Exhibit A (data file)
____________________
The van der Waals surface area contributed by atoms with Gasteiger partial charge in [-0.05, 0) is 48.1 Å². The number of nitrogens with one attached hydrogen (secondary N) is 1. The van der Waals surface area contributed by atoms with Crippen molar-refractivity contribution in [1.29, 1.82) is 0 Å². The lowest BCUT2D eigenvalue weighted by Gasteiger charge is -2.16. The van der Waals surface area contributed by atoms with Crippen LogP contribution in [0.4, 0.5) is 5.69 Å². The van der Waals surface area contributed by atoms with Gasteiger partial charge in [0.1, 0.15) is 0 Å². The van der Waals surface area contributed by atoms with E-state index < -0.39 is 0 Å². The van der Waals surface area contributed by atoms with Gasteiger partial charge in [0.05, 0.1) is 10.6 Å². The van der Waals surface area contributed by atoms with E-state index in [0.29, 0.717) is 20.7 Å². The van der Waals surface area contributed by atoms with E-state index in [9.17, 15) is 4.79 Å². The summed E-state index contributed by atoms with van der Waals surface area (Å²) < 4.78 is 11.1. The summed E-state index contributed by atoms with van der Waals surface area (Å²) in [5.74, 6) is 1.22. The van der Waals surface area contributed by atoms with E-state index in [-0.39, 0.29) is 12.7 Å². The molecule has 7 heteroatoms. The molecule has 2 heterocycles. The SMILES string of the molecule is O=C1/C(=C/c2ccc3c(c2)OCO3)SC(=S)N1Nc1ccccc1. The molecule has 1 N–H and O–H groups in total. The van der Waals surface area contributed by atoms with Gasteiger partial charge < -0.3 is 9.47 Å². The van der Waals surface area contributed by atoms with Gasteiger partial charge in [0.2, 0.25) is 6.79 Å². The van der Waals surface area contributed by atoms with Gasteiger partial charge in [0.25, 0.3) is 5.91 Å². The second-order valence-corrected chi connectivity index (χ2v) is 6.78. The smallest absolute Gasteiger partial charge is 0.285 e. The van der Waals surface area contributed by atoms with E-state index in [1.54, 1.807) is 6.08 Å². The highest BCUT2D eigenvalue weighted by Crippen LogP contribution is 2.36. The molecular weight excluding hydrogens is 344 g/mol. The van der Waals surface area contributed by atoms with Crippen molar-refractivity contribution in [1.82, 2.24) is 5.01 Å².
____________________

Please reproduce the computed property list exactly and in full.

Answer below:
The van der Waals surface area contributed by atoms with Gasteiger partial charge in [-0.05, 0) is 48.1 Å². The number of nitrogens with one attached hydrogen (secondary N) is 1. The van der Waals surface area contributed by atoms with Crippen molar-refractivity contribution in [1.29, 1.82) is 0 Å². The lowest BCUT2D eigenvalue weighted by Gasteiger charge is -2.16. The van der Waals surface area contributed by atoms with Crippen LogP contribution in [0.4, 0.5) is 5.69 Å². The van der Waals surface area contributed by atoms with Gasteiger partial charge in [0.1, 0.15) is 0 Å². The van der Waals surface area contributed by atoms with E-state index < -0.39 is 0 Å². The van der Waals surface area contributed by atoms with Gasteiger partial charge in [0.05, 0.1) is 10.6 Å². The van der Waals surface area contributed by atoms with E-state index in [0.29, 0.717) is 20.7 Å². The van der Waals surface area contributed by atoms with E-state index in [9.17, 15) is 4.79 Å². The summed E-state index contributed by atoms with van der Waals surface area (Å²) < 4.78 is 11.1. The summed E-state index contributed by atoms with van der Waals surface area (Å²) in [5.74, 6) is 1.22. The van der Waals surface area contributed by atoms with E-state index in [-0.39, 0.29) is 12.7 Å². The molecule has 7 heteroatoms. The molecule has 2 heterocycles. The SMILES string of the molecule is O=C1/C(=C/c2ccc3c(c2)OCO3)SC(=S)N1Nc1ccccc1. The molecule has 1 N–H and O–H groups in total. The van der Waals surface area contributed by atoms with Gasteiger partial charge < -0.3 is 9.47 Å². The van der Waals surface area contributed by atoms with Gasteiger partial charge in [0.2, 0.25) is 6.79 Å². The van der Waals surface area contributed by atoms with Gasteiger partial charge in [0.25, 0.3) is 5.91 Å². The second-order valence-corrected chi connectivity index (χ2v) is 6.78. The smallest absolute Gasteiger partial charge is 0.285 e. The van der Waals surface area contributed by atoms with E-state index in [1.54, 1.807) is 6.08 Å². The highest BCUT2D eigenvalue weighted by Crippen LogP contribution is 2.36. The molecular weight excluding hydrogens is 344 g/mol. The van der Waals surface area contributed by atoms with Crippen molar-refractivity contribution in [1.82, 2.24) is 5.01 Å².